Well, you are thinking to linearly. There are countless ways to trade successfully, and thus, you can learn across experience levels. You might be an experienced discretionary trader, but with no programming experience. A struggling trader might help you with automating your strategy, and in the process you might even be able to tweak your methods to achieve better results. A new trader might have a degree in statistics or math, and maybe a discussion on a subject like fuzzy logic might trigger a thought process that helps you with your trading.
Experience is key. But a concept brought forth by a novice trader might help an experienced trader see things in a new way. Learning from struggling trades is mainly reserved when you are starting out, it can speed up your learning curve. But again, a less experienced trader might have done extensive research into neural networks e.g. which might save you some time. I think I have illustrated my point well enough...

One thing a novice trader can't teach, is experience. Experience is (IMO) the most critical "edge" any trader can have...

With regard to your example, I would say research is the answer to that. Would it be more profitable to scale out at a few ticks and let a portion run, or would it be better to let your stops hit and occasionally hit a home run. The ability to run such tests are dependent on the possibility of quantifying your method of course.

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 jstnbrg 
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RM99 View Post

Having an edge isn't enough, particularly given the large volitility and leverage present in many of the instruments day traders negotiate.

Having an edge may be an insufficient condition to success trading, but I absolutely agree with @Lornz that it is a necessary condition. I don't think it is so easy to find profitable methodologies. The competition in this business is extreme and getting more so.

"You don't need a weatherman to know which way the wind blows..."
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Day Trading Fool
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gg80108 View Post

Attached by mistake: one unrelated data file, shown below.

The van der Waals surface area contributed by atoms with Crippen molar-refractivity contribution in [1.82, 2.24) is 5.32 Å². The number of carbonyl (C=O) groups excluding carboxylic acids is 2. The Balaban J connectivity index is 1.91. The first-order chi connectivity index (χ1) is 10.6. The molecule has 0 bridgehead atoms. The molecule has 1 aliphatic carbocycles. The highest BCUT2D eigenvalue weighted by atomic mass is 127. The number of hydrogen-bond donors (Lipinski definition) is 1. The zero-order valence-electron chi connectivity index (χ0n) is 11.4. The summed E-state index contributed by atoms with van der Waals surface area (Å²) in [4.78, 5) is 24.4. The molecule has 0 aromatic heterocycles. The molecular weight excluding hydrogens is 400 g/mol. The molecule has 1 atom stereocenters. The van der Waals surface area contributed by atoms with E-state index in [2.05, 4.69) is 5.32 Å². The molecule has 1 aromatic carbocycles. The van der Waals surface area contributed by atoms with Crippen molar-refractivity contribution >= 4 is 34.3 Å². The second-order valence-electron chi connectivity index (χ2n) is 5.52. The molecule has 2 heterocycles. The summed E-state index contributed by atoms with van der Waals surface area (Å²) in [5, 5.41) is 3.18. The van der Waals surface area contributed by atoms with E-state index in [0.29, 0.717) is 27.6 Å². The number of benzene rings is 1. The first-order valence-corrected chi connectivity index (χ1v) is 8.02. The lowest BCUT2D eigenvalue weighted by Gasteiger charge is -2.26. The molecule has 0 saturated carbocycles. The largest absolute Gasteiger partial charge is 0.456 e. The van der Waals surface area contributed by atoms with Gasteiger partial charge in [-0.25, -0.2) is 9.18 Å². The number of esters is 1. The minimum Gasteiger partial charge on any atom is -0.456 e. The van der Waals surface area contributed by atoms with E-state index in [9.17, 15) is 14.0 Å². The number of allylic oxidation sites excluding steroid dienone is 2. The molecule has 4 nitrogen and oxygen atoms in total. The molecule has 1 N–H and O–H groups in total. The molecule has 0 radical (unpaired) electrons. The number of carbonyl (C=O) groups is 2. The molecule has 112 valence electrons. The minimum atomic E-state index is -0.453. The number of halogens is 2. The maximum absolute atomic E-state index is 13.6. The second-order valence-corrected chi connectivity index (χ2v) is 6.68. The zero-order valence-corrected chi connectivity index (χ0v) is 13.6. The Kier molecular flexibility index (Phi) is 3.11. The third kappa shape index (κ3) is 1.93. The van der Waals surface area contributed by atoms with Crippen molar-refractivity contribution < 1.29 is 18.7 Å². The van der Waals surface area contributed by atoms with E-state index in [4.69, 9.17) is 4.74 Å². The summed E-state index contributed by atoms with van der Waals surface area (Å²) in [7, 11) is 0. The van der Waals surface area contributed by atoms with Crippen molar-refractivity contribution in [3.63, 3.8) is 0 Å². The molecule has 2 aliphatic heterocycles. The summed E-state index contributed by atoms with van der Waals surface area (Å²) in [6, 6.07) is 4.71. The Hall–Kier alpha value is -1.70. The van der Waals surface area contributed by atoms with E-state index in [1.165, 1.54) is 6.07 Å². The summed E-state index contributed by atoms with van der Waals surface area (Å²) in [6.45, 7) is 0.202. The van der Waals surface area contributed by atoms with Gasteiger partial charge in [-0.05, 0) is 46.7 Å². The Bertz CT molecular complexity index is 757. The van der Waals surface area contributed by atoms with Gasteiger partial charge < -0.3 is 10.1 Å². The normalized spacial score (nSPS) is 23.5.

"Primary source of income: how many have made it?".
The PNL is in the red, same as the overall odds?... or was this meant to be a rhetorical question?

FYI: I started going thru the all the posts to collect the stats... but after the first few pages I gave up.

This thread has been all over the place.

Perhaps the best info (as it pertains to the original intent of the thread, i.e., how valid are the 90/10 numbers?) is the survey found on this post:



Enough of an answer for me at least.

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jlancaster
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1) No its not my primary income
2) Nope. I make less that $100k/year from it although I do profit.
3) I spend between 2 and 3 hours a day trading.

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ChrisCJR
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Wow, this thread is really depressing! It in a way makes me want to avoid forums so that I can keep my positive mindset.

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 Lornz 
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ChrisCJR View Post
Wow, this thread is really depressing! It in a way makes me want to avoid forums so that I can keep my positive mindset.

It's not really depressing, these are the actual statistics of retail traders. It should motivate you to work harder, and smarter, to avoid ending up like the majority. I would emphasize that trading really doesn't have anything to do with having a positive mindset. Of course, being self-destructive will separate you from your money. However, the critical part is having a system with positive expectancy. This will most likely give you a positive mindset automatically anyway. Being positive without having an "edge" can be disastrous, a healthy dose of skepticism is recommended...

Good luck!